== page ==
The coronavirus has seemingly stopped the world from spinning and has resulted in over 320,000 deaths worldwide. At this time, there is no vaccine for the novel coronavirus and doctors and scientists are moving fast to find a cure. Amy Baxter, an MD from Atlanta, says that if if you have the virus there may be something you can do to fight it. Baxter is known for her forward-thinking approach to well-established beliefs and she is recommending a solution no one else is talking about. She claims that infected patients can attack the virus with nasal irrigation.
3. Nasal Irrigation
Baxter says that she “believe[s] strongly that nasal irrigation is the key to reducing COVID-19 progression of symptoms and infectivity.” And more importantly, her research and discussions with ENT (Ear, Nose, Throat) and pulmonary colleagues support her theory.
Nasal irrigation has been around for over 5,000 years and can rid your sinuses of bacteria and viruses. Baxter says that recent studies on the flu and other colds show that nasal irrigation can lessen the symptoms and duration of the sickness. Studies have not yet been conducted to see if this is the same for coronavirus.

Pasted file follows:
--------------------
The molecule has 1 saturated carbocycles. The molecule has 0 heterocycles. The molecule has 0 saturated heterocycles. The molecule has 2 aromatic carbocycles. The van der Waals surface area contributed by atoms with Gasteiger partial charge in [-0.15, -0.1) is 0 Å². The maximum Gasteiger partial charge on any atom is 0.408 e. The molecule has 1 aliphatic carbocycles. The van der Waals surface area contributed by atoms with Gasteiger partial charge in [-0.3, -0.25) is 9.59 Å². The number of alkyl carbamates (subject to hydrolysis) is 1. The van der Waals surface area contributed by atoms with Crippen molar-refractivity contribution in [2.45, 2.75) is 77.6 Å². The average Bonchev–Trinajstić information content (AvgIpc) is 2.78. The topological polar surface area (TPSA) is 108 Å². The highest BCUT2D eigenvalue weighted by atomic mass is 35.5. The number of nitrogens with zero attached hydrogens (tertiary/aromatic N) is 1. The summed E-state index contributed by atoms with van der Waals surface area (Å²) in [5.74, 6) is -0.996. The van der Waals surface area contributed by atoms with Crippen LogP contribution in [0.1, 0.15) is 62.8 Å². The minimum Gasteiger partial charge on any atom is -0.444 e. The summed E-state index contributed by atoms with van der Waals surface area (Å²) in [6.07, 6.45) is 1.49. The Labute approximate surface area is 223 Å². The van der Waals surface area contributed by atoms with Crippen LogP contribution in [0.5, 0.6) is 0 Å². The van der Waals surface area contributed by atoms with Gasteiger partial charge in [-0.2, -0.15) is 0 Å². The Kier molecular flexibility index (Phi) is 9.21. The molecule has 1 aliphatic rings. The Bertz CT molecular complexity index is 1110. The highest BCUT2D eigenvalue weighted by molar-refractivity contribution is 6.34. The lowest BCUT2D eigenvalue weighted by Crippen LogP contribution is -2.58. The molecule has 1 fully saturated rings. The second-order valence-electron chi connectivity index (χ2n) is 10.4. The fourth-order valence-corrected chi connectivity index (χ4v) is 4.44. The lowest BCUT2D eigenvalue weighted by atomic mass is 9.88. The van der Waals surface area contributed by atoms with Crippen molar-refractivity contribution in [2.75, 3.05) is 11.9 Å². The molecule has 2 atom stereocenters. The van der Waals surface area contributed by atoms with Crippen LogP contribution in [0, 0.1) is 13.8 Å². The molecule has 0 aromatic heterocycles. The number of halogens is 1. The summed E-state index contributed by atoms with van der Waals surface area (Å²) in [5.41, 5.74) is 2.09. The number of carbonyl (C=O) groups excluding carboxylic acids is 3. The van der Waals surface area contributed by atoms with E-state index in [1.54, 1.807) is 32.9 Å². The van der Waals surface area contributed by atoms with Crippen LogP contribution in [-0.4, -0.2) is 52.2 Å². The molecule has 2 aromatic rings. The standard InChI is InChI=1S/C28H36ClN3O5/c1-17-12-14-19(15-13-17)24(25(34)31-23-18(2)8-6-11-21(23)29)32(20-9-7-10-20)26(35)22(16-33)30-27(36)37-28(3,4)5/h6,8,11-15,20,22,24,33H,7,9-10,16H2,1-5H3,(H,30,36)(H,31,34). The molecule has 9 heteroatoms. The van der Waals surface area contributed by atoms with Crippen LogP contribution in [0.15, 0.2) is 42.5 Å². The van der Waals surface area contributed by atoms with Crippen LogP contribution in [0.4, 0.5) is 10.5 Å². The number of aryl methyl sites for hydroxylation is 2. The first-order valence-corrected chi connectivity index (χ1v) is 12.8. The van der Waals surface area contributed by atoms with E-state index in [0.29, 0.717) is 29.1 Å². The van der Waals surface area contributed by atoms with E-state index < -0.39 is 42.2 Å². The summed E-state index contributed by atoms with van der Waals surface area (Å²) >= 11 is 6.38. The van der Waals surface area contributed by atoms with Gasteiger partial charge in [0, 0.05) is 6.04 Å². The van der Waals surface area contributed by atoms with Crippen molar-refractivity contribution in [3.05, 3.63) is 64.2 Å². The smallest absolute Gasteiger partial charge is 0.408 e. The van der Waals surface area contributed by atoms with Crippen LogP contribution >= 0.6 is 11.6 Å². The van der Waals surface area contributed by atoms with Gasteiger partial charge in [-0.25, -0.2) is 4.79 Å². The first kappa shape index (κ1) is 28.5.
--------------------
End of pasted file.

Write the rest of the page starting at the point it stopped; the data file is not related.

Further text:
2. Why It Works
Baxter believes this method could work to stop the virus from overrunning a person’s immune system for a few reasons. The first reason is that “SARS-CoV-2’s viral load is heaviest in sinuses/nasal cavity.”
The second reason is that coronavirus is more deadly in the elderly and men. Baxter says, “Children don’t develop full sinuses until teens; males have larger cavities than women, and the cavities are largest [in those] over 70 years.”
In addition, Baxter says that the reason deaths are so low in southeast Asia (Vietnam, Thailand, Laos) is because “they wear masks, and yes, they bow and don’t shake hands, but the biggest difference between them and places like South Korea or Japan is that nasal irrigation is practiced by 80 percent of people.”